Hello, it’s IINO.
I would like to broadcast IINO san’s Logistics Radio.
Today I would like to talk about “Container Freight Rate Market Softening is Temporary, with High Prices in Mind” from “Reporter’s Angle by Yohei Misaki” column.
Daily Logistics Radio by IINO san in 11th Apr. 2022
Shippers, Space a Priority
Negotiations for this year’s service contracts are already in the final stages.
In the negotiations between major BCO, actual shippers, and shipping companies, freight rates themselves were not a point of contention.
Shippers’ space-first attitude was evident, and more shippers were seeking multi-year contracts than in previous years.
Some Shippers Have Difficulty Accepting Cost Increases
However, in some cases, small and medium-sized shippers who cannot use a lot of manpower to international transportation operations were unable to make appropriate decisions.
Even though the shipper’s logistics staff understood the situation, they could not get other departments, such as production and sales, to understand the large increase in costs.
And they asked the shipping company or forwarder’s staff to renegotiate with them to see if they could provide cheaper one.
For the shipping companies and forwarders, there are shippers who will load at that rate, so they have no choice but to refuse, saying, “We cannot load at that price.”
Some Companies Fall into a Vicious Cycle
In the meantime, space was further reduced, and the price offered by shipping companies and forwarders went up even more, and some shippers fell into a vicious cycle.
A foreign forwarder stated, “We have been providing considerable information, but there are still shippers who do not understand the situation.”
I have also been saying this through YouTube and other means, but I have recognized that the message has not yet been conveyed.
Resolving Space Shortages and High Freight Rates
I think the matter of resolving space shotage and high freight rates are the biggest concerns of those involved in container logistics.
The April 5 issue of THE JAPAN MARITIME DAILY reported, “Container Freight Rates Continue to Soften for Europe and the United States.”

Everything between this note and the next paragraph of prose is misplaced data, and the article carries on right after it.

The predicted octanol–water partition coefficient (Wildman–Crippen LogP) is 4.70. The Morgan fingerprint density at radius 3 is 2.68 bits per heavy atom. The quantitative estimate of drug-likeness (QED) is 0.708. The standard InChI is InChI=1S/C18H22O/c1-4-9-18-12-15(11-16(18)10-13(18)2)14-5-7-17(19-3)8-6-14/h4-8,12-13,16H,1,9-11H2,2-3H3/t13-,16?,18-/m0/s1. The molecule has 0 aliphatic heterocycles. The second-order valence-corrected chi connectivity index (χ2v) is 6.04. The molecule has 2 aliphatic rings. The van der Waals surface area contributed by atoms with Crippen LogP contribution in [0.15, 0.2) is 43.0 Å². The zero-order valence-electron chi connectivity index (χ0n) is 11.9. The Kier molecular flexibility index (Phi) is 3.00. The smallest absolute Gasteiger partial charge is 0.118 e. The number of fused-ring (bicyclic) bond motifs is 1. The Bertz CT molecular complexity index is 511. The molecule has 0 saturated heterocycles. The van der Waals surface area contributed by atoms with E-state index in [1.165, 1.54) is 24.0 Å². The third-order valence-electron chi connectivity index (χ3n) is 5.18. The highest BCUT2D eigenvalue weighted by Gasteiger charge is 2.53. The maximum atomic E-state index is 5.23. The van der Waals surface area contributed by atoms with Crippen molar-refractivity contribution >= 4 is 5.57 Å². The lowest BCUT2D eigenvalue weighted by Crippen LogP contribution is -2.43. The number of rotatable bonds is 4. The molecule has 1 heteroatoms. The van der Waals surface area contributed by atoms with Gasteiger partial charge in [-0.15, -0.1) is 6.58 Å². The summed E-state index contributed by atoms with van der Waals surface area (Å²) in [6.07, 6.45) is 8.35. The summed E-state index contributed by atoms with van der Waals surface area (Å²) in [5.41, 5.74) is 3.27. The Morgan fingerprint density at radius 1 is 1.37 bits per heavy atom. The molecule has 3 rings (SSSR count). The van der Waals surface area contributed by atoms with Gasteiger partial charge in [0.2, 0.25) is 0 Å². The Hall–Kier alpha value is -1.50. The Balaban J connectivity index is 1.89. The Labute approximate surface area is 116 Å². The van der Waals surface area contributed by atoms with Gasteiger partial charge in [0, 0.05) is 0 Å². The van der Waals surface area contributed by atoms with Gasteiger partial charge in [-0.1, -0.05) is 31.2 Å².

Looking at the headline alone, one might think that soaring freight rates are finally on the way down.
However, even with the “softening,” spot freight rates from Shanghai to the East Coast of North America are still above the $10,000 level.
Furthermore, due to the lockdown in Shanghai since the end of March, production and shipments is constrained. Some believe that once the lockdown is lifted, shipments will increase again and supply and demand will tighten.
While it is true that freight rate hikes have been halted, the article reports that the fundamental problem has not yet been solved, and there has been no significant change in the situation of high prices.
Offshore Waiting at North American West Coast Ports
Offshore at the ports of Los Angeles and Long Beach, the number of vessels dropped to the 40s in mid-March.
Although this can be described as a “significant improvement” since the peak period saw more than 100 vessels, the actual decline was largely due to a decrease in the number of flights from the Asian side due to flight cancellations caused by schedule delays and other factors.
Factors blocking the decline in freight rates
There is also an ongoing problem of a shortage of drivers for container loading and unloading docks, and although the “worst is over,” the problem has not been resolved.
Risks to the international supply chain are increasing due to the situation in Ukraine and the re-emergence of the Corona pandemic.
In addition, negotiations on the revision of the North American West Coast Labor Agreement, which expires on July 1, are also coming up.
Looking at these factors, I do not see any factors that would cause ocean freight rates to decline.
New Normal Freight Levels
At least for the full year of 2022, container freight rates are unlikely to change dramatically from their high levels.
The article concludes by saying that shippers need to accept the current freight rate levels as the new normal and look at the market dispassionately, rather than being concerned about short-term ups and downs in freight rates.
Recently, fares have softened and actually become easier to get space, but I think it is more reasonable to view this as a temporary situation.
Some of you listen to this radio station daily, and some for the first time, so I will repeat market conditions as they are important to you.
I hope you will continue to use this radio station to gather information.
That’s all for today. Thank you.